With the closing of ‘fashion month’ last September, the forthcoming fashion trends for the spring/summer 2019 season were presented along the runways of New York, London, Paris and Milan, triggering a cycle that sees garments in similar styles and silhouettes being replicated and mass produced for department stores at more affordable prices.
This process, known as the trickle-down theory, in which flamboyant haute couture is reconfigured and simplified into ready-to-wear looks for the average consumer, has occurred since the 1800s, but with industrial transformation and technological advancements, has continued to move at an accelerated pace over the years.
Today, retail giants such as Zara, H&M and Topshop are characterised by rapid turnaround times in which new collections are able to move in and out of stores – from production to point-of-sale in quick succession. This concept is known as ‘fast fashion’ and, currently at the peak of its prevalence, has ignited a media frenzy and intense backlash for the wide scale ramifications it disperses through its supply chain.
In order to fully grasp the effects it has on people and the planet, it is important to understand the nuances, as well as the social and environmental conditions that have amalgamated into what is currently the driving force of this highly lucrative and unregulated industry.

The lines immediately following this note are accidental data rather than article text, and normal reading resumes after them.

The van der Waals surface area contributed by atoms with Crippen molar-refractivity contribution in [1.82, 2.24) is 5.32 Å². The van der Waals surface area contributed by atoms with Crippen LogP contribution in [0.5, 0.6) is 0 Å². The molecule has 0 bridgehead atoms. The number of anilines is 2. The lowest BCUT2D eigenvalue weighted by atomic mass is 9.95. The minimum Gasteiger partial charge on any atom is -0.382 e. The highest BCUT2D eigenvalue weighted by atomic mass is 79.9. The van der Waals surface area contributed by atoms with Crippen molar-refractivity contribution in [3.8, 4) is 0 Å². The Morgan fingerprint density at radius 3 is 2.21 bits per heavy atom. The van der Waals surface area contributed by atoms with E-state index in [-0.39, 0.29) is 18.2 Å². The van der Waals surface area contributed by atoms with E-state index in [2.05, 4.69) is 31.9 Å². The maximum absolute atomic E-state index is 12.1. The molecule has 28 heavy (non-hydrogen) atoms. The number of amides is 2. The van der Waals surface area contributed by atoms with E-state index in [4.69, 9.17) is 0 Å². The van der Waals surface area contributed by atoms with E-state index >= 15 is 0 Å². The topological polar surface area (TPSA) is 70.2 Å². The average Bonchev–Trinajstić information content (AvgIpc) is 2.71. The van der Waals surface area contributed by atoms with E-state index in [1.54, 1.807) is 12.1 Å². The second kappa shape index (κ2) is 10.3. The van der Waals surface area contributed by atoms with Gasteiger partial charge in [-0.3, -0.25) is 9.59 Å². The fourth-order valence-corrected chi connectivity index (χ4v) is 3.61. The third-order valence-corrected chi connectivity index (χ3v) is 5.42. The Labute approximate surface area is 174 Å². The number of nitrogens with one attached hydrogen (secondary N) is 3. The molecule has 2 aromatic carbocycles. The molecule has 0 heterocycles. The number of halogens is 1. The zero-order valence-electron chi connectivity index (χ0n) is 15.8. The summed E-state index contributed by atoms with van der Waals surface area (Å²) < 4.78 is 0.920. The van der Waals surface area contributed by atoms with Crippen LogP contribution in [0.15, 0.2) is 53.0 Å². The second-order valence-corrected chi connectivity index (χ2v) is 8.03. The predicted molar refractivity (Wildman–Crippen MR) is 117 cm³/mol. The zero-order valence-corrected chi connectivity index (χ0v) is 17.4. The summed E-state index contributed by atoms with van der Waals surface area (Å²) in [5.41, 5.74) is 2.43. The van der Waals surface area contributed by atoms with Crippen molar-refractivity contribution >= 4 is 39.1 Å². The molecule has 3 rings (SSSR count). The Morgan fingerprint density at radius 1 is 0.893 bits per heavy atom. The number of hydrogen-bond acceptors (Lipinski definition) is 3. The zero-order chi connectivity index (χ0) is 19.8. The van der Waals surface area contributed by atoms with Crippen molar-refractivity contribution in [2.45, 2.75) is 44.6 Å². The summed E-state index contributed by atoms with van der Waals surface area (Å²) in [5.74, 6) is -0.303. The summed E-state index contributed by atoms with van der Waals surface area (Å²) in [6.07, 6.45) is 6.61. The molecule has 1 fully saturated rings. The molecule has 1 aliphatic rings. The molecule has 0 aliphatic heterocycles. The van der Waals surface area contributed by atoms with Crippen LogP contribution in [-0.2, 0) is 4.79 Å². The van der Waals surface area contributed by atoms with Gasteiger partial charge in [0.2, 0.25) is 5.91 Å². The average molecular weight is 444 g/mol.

According to Patrick Woodyard, co-founder and CEO of ethical and fair trade footwear company Nisolo, fast fashion is an industry that has become “completely defined by a lack of connection between the original producer of our goods and us as the end consumer”. This phenomenon has occurred over several decades, with the onset and expansion of globalisation. As trade barriers began to soften, major brands had the freedom to jump from one country to the next in pursuit of cheaper labour and materials.
Driving down the collective cost makes way for more units to be produced, while a reduced selling price of garments that are stylish and in-season are enticing for the trend-conscious consumer. Thus, corporations achieve fruitful profits through economies of scale, meaning a blueprint of ‘cheaper, faster and higher volume’ has become the tried and tested recipe for success. In fact, the industry today has reached its most profitable moment in history, generating approximately $585 million in revenue in 2018 so far, according to statistics portal Statista. Not surprisingly, apparel forms the largest segment of the market with a volume of $406 million in 2018. But, as posed by director Andrew Morgan in his film The True Cost, the question remains as to who bears the brunt of this success. The answer, it has become evident, are the clothes’ producers, the consumers and the environment.